Department of Christian Studies

The long-standing conflict in the Middle East and the problems surrounding terrorist attacks on the West are often spoken of in terms of religious conflict, yet the fundamental concern of religion is the pursuit of peace and happiness for humanity. Surely it is rather the case that the insoluble problems of everyday modern society, such as prejudice and economic deprivation, are exploding in the name of religion. A deeper knowledge of Christianity allows us to understand the background to the problems of the modern world and also gives us the opportunity to find peaceful solutions through dialogue and mutual understanding. In the Department of Christian Studies, based on a thorough study of the Bible, we reflect on the history of Christianity from its origins to its present state and, through a broad study of Christian art, culture, and philosophy on the one hand and theological issues on the other, we consider the ethical and practical implications these have on our lives and life itself. Deciding how we deal with the multifaceted problems facing the world today requires that we redouble our efforts to determine what our contribution to the world is to be.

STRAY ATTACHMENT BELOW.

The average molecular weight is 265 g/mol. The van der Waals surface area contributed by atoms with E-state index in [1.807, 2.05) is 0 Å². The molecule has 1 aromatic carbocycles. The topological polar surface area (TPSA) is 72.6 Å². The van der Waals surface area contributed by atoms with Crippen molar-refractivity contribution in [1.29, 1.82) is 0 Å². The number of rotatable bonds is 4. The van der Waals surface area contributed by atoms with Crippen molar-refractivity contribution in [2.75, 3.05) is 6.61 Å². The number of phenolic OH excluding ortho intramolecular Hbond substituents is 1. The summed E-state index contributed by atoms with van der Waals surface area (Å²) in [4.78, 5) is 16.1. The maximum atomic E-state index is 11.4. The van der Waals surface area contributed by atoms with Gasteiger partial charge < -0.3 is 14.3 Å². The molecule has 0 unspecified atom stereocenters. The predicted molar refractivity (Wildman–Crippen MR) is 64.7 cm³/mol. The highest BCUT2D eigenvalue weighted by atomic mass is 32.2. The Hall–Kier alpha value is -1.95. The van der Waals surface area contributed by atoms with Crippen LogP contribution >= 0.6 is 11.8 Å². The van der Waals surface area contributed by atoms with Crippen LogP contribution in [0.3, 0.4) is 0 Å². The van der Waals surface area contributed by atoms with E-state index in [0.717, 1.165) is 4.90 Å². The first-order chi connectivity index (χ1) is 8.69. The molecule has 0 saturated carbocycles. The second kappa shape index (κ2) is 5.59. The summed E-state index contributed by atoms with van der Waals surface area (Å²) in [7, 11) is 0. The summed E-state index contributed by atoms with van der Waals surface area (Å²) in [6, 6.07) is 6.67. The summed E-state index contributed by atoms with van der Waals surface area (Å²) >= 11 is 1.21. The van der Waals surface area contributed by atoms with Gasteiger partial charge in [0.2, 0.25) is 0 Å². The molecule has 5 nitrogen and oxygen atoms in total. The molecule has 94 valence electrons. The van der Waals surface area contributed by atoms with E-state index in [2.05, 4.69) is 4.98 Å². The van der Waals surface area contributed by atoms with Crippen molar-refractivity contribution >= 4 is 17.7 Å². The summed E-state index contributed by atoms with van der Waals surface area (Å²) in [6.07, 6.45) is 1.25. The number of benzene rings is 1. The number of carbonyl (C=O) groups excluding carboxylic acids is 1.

Features of the Department

  • The Theology course is run in conjunction with the training program for entering the Catholic priesthood.
  • The Christian Culture course looks at the nature of Christian culture from a broad perspective, involving studies of Eastern and Western Christian thought as well as a comparative study of Asian religious thought.
  • After completion of the general education program, in accordance with their academic interests and future aspirations, students can choose between the Theology and the Christian Culture courses.
  • The study of a range of subjects including philosophy, biblical studies, and Christian ethics is common to students of both the Theology and the Christian Culture courses.
  • Students also study the ancient classical languages of world civilization: Hebrew, Greek, and Latin.
  • Student intake is kept low to ensure a high teacher-student ratio.